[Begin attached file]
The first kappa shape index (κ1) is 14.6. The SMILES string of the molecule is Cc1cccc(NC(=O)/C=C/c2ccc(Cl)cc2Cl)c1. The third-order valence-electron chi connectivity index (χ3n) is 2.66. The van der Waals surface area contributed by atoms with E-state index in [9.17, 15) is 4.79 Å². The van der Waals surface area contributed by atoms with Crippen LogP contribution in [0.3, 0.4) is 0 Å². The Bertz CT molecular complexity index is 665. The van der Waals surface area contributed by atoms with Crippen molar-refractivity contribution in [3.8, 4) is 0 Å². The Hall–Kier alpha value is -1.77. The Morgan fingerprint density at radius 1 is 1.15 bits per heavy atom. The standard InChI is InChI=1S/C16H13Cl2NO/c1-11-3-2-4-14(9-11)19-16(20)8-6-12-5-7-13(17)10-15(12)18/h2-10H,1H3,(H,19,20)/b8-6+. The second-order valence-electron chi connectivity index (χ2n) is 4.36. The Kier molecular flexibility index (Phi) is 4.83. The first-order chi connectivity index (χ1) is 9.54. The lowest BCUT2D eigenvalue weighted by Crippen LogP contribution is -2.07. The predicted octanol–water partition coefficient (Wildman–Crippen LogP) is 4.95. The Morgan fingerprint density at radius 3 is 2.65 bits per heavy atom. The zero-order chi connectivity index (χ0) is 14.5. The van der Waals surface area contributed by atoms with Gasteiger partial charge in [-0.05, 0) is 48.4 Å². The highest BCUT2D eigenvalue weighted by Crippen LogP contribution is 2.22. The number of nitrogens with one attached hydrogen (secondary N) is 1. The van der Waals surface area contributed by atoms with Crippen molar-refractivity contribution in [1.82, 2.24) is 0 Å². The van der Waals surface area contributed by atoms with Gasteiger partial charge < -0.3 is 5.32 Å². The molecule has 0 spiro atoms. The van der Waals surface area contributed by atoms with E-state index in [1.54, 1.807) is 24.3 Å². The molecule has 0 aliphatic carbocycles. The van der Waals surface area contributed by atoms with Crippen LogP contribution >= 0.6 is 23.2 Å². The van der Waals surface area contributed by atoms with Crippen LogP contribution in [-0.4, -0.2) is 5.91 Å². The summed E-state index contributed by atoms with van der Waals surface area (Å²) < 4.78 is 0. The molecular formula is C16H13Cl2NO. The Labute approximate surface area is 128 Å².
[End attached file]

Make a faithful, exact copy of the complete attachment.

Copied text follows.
The first kappa shape index (κ1) is 14.6. The SMILES string of the molecule is Cc1cccc(NC(=O)/C=C/c2ccc(Cl)cc2Cl)c1. The third-order valence-electron chi connectivity index (χ3n) is 2.66. The van der Waals surface area contributed by atoms with E-state index in [9.17, 15) is 4.79 Å². The van der Waals surface area contributed by atoms with Crippen LogP contribution in [0.3, 0.4) is 0 Å². The Bertz CT molecular complexity index is 665. The van der Waals surface area contributed by atoms with Crippen molar-refractivity contribution in [3.8, 4) is 0 Å². The Hall–Kier alpha value is -1.77. The Morgan fingerprint density at radius 1 is 1.15 bits per heavy atom. The standard InChI is InChI=1S/C16H13Cl2NO/c1-11-3-2-4-14(9-11)19-16(20)8-6-12-5-7-13(17)10-15(12)18/h2-10H,1H3,(H,19,20)/b8-6+. The second-order valence-electron chi connectivity index (χ2n) is 4.36. The Kier molecular flexibility index (Phi) is 4.83. The first-order chi connectivity index (χ1) is 9.54. The lowest BCUT2D eigenvalue weighted by Crippen LogP contribution is -2.07. The predicted octanol–water partition coefficient (Wildman–Crippen LogP) is 4.95. The Morgan fingerprint density at radius 3 is 2.65 bits per heavy atom. The zero-order chi connectivity index (χ0) is 14.5. The van der Waals surface area contributed by atoms with Gasteiger partial charge in [-0.05, 0) is 48.4 Å². The highest BCUT2D eigenvalue weighted by Crippen LogP contribution is 2.22. The number of nitrogens with one attached hydrogen (secondary N) is 1. The van der Waals surface area contributed by atoms with Crippen molar-refractivity contribution in [1.82, 2.24) is 0 Å². The van der Waals surface area contributed by atoms with Gasteiger partial charge < -0.3 is 5.32 Å². The molecule has 0 spiro atoms. The van der Waals surface area contributed by atoms with E-state index in [1.54, 1.807) is 24.3 Å². The molecule has 0 aliphatic carbocycles. The van der Waals surface area contributed by atoms with Crippen LogP contribution >= 0.6 is 23.2 Å². The van der Waals surface area contributed by atoms with Crippen LogP contribution in [-0.4, -0.2) is 5.91 Å². The summed E-state index contributed by atoms with van der Waals surface area (Å²) < 4.78 is 0. The molecular formula is C16H13Cl2NO. The Labute approximate surface area is 128 Å².